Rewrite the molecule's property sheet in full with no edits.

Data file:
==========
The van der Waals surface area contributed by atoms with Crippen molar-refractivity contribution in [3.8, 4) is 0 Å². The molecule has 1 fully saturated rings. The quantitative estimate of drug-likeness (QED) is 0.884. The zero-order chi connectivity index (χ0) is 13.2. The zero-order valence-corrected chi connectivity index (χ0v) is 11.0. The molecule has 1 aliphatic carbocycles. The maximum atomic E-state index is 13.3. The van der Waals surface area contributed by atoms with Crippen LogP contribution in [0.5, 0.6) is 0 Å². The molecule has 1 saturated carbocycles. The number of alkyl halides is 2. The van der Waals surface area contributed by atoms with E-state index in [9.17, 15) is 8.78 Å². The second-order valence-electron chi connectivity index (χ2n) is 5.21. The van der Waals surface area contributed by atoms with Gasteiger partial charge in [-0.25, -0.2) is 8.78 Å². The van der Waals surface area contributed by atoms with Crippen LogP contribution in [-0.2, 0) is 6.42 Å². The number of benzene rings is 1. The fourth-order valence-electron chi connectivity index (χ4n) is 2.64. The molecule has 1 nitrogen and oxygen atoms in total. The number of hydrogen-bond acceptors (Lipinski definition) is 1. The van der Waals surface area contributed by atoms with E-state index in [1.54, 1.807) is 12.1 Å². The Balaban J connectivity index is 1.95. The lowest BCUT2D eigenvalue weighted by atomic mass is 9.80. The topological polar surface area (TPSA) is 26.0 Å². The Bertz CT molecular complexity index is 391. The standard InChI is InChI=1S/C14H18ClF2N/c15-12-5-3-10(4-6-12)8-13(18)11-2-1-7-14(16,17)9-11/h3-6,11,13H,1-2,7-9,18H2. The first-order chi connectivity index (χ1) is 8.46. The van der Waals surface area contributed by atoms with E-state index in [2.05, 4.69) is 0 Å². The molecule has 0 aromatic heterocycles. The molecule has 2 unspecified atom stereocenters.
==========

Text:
The van der Waals surface area contributed by atoms with Crippen molar-refractivity contribution in [3.8, 4) is 0 Å². The molecule has 1 fully saturated rings. The quantitative estimate of drug-likeness (QED) is 0.884. The zero-order chi connectivity index (χ0) is 13.2. The zero-order valence-corrected chi connectivity index (χ0v) is 11.0. The molecule has 1 aliphatic carbocycles. The maximum atomic E-state index is 13.3. The van der Waals surface area contributed by atoms with Crippen LogP contribution in [0.5, 0.6) is 0 Å². The molecule has 1 saturated carbocycles. The number of alkyl halides is 2. The van der Waals surface area contributed by atoms with E-state index in [9.17, 15) is 8.78 Å². The second-order valence-electron chi connectivity index (χ2n) is 5.21. The van der Waals surface area contributed by atoms with Gasteiger partial charge in [-0.25, -0.2) is 8.78 Å². The van der Waals surface area contributed by atoms with Crippen LogP contribution in [-0.2, 0) is 6.42 Å². The number of benzene rings is 1. The fourth-order valence-electron chi connectivity index (χ4n) is 2.64. The molecule has 1 nitrogen and oxygen atoms in total. The number of hydrogen-bond acceptors (Lipinski definition) is 1. The van der Waals surface area contributed by atoms with E-state index in [1.54, 1.807) is 12.1 Å². The Balaban J connectivity index is 1.95. The lowest BCUT2D eigenvalue weighted by atomic mass is 9.80. The topological polar surface area (TPSA) is 26.0 Å². The Bertz CT molecular complexity index is 391. The standard InChI is InChI=1S/C14H18ClF2N/c15-12-5-3-10(4-6-12)8-13(18)11-2-1-7-14(16,17)9-11/h3-6,11,13H,1-2,7-9,18H2. The first-order chi connectivity index (χ1) is 8.46. The van der Waals surface area contributed by atoms with E-state index in [2.05, 4.69) is 0 Å². The molecule has 0 aromatic heterocycles. The molecule has 2 unspecified atom stereocenters.